The Pixelbook is out of stock on Google’s store and many wonder if it will have a successor. Probably, but if not, I’m OK with that. Here’s why.
After 80 hours of using the $849 Pixelbook Go, I have to admit that Google changed my mind from “meh” to “oh yeah!” Is it worth the premium price? Yes, but not for everyone.
Launched today, Pixelbook Go starts at $649. It’s aimed at “people on the go” but aren’t we all? And I can’t help but think this is a slight reworking of the Pixel Slate in a laptop form factor.
When leaked images and specs of the Pixelbook Go appeared, I wondered, “Who and what is this Chromebook for?” There are many reasons that Stadia could be the answer. Does “Go” mean “Gaming Online”?
An FCC filing from Quanta shows a device with fast Wi-Fi and Bluetooth. With the FCC ID number looking similar to the Pixelbook and Pixel Slate, this could be the first real hardware info on the Pixelbook’s successor, the Atlas Chromebook.
From a rough launch to the end of the base model, the Pixel Slate has not been kind to Google. The company says it will no longer make Chrome OS tablets but instead will focus on traditional Chromebook form factors.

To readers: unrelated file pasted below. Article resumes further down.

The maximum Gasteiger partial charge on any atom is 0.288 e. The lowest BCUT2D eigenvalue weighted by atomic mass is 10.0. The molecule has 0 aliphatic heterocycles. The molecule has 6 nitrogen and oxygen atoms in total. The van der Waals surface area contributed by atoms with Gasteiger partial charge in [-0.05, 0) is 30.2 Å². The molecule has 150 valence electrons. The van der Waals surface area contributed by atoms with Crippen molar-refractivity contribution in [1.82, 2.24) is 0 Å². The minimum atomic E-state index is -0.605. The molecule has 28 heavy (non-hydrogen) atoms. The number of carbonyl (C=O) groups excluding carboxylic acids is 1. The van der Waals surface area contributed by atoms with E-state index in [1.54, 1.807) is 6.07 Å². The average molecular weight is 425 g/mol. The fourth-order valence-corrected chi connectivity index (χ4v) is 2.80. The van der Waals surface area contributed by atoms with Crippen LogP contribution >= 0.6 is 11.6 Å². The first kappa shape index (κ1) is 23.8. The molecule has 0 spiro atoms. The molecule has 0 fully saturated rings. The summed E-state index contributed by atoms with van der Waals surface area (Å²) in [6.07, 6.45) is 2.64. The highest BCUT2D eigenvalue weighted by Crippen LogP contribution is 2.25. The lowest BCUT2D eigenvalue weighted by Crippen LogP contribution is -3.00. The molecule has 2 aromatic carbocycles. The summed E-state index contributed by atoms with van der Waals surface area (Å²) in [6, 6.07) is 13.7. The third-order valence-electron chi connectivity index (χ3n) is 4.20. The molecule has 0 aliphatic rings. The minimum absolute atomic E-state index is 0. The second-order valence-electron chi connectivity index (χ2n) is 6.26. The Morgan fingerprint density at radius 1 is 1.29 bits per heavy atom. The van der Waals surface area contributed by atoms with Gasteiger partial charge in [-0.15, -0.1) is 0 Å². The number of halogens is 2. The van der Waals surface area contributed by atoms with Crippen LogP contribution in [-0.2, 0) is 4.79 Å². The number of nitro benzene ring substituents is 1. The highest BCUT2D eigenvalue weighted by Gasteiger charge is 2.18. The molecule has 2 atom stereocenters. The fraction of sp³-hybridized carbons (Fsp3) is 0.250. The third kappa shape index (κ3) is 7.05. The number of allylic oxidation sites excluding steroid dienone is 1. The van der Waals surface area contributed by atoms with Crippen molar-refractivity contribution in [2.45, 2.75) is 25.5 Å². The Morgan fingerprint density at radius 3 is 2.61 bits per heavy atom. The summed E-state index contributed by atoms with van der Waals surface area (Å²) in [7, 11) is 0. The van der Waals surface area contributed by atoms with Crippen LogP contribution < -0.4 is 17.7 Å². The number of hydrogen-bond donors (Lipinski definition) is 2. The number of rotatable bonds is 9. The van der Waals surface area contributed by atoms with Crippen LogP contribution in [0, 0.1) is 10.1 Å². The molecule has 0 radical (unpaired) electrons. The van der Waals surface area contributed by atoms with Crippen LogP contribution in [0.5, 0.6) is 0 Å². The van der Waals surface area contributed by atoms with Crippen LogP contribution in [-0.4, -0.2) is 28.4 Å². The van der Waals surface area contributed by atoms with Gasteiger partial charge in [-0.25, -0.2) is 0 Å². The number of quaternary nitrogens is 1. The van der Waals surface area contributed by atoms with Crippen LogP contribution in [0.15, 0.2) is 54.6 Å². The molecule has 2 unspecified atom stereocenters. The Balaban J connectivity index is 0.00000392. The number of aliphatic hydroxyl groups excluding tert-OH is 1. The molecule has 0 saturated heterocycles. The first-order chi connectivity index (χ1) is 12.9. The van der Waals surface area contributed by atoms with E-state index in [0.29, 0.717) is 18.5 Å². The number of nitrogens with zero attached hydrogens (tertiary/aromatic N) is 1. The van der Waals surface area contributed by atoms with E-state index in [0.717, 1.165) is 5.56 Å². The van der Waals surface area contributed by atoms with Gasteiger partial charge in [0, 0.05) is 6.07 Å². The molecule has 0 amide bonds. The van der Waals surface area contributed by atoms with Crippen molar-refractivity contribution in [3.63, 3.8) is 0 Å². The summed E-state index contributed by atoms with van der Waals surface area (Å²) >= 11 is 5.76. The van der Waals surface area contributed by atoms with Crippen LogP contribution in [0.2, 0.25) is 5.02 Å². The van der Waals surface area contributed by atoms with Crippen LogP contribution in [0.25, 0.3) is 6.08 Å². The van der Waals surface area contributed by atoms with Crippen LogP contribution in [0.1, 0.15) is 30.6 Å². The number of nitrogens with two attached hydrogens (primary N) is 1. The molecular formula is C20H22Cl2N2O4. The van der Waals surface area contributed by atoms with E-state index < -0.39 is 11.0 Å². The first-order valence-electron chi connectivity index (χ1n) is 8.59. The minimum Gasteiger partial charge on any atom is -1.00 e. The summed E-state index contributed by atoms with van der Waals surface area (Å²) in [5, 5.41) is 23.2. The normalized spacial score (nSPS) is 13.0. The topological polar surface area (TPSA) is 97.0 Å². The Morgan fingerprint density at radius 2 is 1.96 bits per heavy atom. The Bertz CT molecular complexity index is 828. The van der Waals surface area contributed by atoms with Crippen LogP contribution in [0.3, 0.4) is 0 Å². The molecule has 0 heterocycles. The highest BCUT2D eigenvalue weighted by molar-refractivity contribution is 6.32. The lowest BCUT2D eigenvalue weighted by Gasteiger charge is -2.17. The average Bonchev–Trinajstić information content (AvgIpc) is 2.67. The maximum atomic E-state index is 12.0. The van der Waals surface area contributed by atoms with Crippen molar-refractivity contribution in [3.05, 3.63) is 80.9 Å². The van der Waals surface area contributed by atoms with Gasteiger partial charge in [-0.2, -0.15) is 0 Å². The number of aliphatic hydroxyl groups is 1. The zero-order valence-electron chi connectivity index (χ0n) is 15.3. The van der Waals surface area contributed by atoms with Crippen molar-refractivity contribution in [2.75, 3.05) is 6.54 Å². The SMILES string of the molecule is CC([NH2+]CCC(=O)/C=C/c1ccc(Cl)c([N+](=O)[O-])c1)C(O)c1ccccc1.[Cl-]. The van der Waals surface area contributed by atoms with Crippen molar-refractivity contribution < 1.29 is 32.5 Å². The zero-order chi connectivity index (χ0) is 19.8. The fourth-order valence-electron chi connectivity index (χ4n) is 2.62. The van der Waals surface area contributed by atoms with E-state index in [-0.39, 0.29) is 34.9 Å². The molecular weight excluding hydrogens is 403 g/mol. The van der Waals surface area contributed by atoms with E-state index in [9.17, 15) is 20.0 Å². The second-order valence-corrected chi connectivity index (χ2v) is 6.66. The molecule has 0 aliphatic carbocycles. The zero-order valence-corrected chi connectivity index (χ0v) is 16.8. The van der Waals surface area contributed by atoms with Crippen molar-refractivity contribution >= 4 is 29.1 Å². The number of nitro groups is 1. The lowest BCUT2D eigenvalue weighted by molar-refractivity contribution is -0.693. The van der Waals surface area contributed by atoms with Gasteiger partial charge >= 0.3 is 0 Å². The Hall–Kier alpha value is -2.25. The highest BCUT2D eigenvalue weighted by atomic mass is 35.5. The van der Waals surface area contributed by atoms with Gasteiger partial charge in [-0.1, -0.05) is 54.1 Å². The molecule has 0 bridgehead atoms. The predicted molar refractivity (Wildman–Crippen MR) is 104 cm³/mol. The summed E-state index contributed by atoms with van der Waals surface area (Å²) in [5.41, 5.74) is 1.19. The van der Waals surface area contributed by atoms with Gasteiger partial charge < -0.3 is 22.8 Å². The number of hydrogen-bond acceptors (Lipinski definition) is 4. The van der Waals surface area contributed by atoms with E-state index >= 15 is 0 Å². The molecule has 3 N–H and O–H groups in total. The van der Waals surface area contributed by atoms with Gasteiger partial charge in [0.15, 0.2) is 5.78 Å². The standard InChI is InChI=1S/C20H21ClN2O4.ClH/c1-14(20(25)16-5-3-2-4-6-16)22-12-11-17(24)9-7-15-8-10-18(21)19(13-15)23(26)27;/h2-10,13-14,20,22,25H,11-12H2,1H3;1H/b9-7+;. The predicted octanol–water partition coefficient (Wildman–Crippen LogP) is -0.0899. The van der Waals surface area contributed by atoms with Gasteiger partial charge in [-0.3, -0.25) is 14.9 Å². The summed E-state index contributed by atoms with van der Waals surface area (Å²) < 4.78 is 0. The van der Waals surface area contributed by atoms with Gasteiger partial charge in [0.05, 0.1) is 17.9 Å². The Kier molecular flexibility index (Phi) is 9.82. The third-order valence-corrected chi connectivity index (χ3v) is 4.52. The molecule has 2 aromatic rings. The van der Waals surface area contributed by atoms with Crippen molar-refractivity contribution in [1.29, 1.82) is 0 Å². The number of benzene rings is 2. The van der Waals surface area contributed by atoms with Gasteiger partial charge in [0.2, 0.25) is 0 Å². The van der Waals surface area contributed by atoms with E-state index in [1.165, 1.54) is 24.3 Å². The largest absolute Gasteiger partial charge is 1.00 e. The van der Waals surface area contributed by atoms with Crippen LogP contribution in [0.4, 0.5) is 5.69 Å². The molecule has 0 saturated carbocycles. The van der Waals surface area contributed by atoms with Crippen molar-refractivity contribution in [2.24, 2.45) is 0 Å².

Google is reportedly getting out of the Chromebook hardware business but we don’t know why, or if it’s even true. If it is, the negative impact is minimal and there could even be some positive aspect to come.
Internally, the $499 Samsung Chromebook Plus v2 and base Google Pixel Slate at $599 are generally the same so performance should be comparable. You’ll have to decide if you want to pay a premium for a true tablet.
At $199, the Pixel Slate Keyboard is a pricey accessory. But the design, engineering, and the generous trackpad make it stand out from Apple’s iPad Pro keyboard. Take a look.
Since the #MadeByGoogle event is on Tuesday, there’s still time for one last Monday night leak. This one comes from the always dependable Evan Blass, showing the Pixel Slate attached to its thin keyboard.
Need a hands free way to wake up the Pixel Slate? It’s likely you’ll have one since Google recently added a Wake on Voice function to its first Chrome OS tablet, expected to launch on October 9.